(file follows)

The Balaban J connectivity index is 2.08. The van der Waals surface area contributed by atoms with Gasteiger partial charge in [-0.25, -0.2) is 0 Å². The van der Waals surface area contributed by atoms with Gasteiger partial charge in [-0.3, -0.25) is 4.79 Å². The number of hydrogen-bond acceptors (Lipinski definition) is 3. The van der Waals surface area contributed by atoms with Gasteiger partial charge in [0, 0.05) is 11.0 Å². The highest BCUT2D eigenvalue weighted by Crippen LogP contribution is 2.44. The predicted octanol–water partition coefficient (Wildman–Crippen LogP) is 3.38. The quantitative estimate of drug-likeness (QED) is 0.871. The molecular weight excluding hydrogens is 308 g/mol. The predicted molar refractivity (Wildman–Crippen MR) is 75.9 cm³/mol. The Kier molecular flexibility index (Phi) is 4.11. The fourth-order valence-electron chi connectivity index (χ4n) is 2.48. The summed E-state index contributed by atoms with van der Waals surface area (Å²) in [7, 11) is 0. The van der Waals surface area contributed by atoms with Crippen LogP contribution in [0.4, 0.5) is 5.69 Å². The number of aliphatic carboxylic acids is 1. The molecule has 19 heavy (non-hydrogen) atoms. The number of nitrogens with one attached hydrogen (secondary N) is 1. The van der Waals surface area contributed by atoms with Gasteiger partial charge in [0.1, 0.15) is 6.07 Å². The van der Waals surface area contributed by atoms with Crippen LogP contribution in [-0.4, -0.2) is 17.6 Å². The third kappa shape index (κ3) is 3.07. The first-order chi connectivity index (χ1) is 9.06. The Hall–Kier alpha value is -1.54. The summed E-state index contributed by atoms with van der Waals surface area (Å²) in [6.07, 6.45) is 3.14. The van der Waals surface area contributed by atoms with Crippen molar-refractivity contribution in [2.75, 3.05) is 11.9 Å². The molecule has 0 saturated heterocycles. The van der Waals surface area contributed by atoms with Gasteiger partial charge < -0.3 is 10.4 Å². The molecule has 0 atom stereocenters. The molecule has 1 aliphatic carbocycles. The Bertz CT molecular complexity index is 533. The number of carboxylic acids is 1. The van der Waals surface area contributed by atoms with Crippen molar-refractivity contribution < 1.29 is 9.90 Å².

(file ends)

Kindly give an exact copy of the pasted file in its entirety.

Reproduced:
The Balaban J connectivity index is 2.08. The van der Waals surface area contributed by atoms with Gasteiger partial charge in [-0.25, -0.2) is 0 Å². The van der Waals surface area contributed by atoms with Gasteiger partial charge in [-0.3, -0.25) is 4.79 Å². The number of hydrogen-bond acceptors (Lipinski definition) is 3. The van der Waals surface area contributed by atoms with Gasteiger partial charge in [0, 0.05) is 11.0 Å². The highest BCUT2D eigenvalue weighted by Crippen LogP contribution is 2.44. The predicted octanol–water partition coefficient (Wildman–Crippen LogP) is 3.38. The quantitative estimate of drug-likeness (QED) is 0.871. The molecular weight excluding hydrogens is 308 g/mol. The predicted molar refractivity (Wildman–Crippen MR) is 75.9 cm³/mol. The Kier molecular flexibility index (Phi) is 4.11. The fourth-order valence-electron chi connectivity index (χ4n) is 2.48. The summed E-state index contributed by atoms with van der Waals surface area (Å²) in [7, 11) is 0. The van der Waals surface area contributed by atoms with Crippen LogP contribution in [0.4, 0.5) is 5.69 Å². The number of aliphatic carboxylic acids is 1. The molecule has 19 heavy (non-hydrogen) atoms. The number of nitrogens with one attached hydrogen (secondary N) is 1. The van der Waals surface area contributed by atoms with Gasteiger partial charge in [0.1, 0.15) is 6.07 Å². The van der Waals surface area contributed by atoms with Crippen LogP contribution in [-0.4, -0.2) is 17.6 Å². The third kappa shape index (κ3) is 3.07. The first-order chi connectivity index (χ1) is 9.06. The Hall–Kier alpha value is -1.54. The summed E-state index contributed by atoms with van der Waals surface area (Å²) in [6.07, 6.45) is 3.14. The van der Waals surface area contributed by atoms with Crippen molar-refractivity contribution in [2.75, 3.05) is 11.9 Å². The molecule has 0 saturated heterocycles. The van der Waals surface area contributed by atoms with Gasteiger partial charge < -0.3 is 10.4 Å². The molecule has 0 atom stereocenters. The molecule has 1 aliphatic carbocycles. The Bertz CT molecular complexity index is 533. The number of carboxylic acids is 1. The van der Waals surface area contributed by atoms with Crippen molar-refractivity contribution < 1.29 is 9.90 Å².